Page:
Bulgarian Govt OKs EUR 0.3 M to Commemorate Tsar Samuil
Bulgaria's government has adopted a spending of BGN 0.6 M for the commemoration of 1000 years since the 1014 death of medieval Bulgarian ruler Tsar Samuil.
The money will be predominantly directed to the budgets of the Bulgarian Academy of Sciences and the Ministry of Finance.
Solemn events for the millenium since the tragic death of Samuil inculde an international research conference, many exhibitions, concerts and commemorative editions.
A monument to Tsar Samuil is planned to be erected in the center of Bulgarian capital Sofia. The monument to the medieval emperor in the now closed military unit near southwestern town of Kresna will be moved to the town itself.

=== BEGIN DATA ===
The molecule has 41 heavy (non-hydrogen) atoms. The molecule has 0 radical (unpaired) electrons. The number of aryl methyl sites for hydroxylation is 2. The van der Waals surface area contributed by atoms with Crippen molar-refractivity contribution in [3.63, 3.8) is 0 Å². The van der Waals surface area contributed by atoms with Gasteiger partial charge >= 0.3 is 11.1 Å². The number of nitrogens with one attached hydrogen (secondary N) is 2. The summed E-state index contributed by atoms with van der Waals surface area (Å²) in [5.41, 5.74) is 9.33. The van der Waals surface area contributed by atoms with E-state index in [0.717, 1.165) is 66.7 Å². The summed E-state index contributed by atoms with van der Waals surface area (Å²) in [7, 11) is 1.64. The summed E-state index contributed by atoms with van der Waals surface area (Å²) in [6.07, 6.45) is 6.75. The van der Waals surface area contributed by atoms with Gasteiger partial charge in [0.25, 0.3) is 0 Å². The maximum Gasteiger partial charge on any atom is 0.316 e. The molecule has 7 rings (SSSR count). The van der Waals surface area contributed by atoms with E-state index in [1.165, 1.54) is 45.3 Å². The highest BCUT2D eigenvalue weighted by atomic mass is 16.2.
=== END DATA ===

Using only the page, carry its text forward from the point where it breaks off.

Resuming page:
Samuil (or Samuel) ruled Bulgaria 997-1014, when the country was defending itself against a successful expansion on the part of the Byzantine Empire.
The first years of his rule were marked by military victories and a consolidation of power.
However, tides turned in a series of events which led to the famous Battle of Kleidion by the contemporary Bulgarian village of Klyuch near Petrich in southwestern Bulgaria.
After finding a circumventing pass in the Belasitsa mountain, the Byzantines routed the Bulgarian army, taking some 14,000 soldiers for prisoners.
Byzantine emperor Basil II ordered the prisoners blinded, leaving one one-eyed man for every 100, and sent them back home.
Tsar Samuil is said to have sustained a heart attack after seeing them, and passed away October 15, 1014.
Bulgaria fell under Byzantium in 1018, to be freed again in 1185 in the uprising of noblemen Asen and Petar.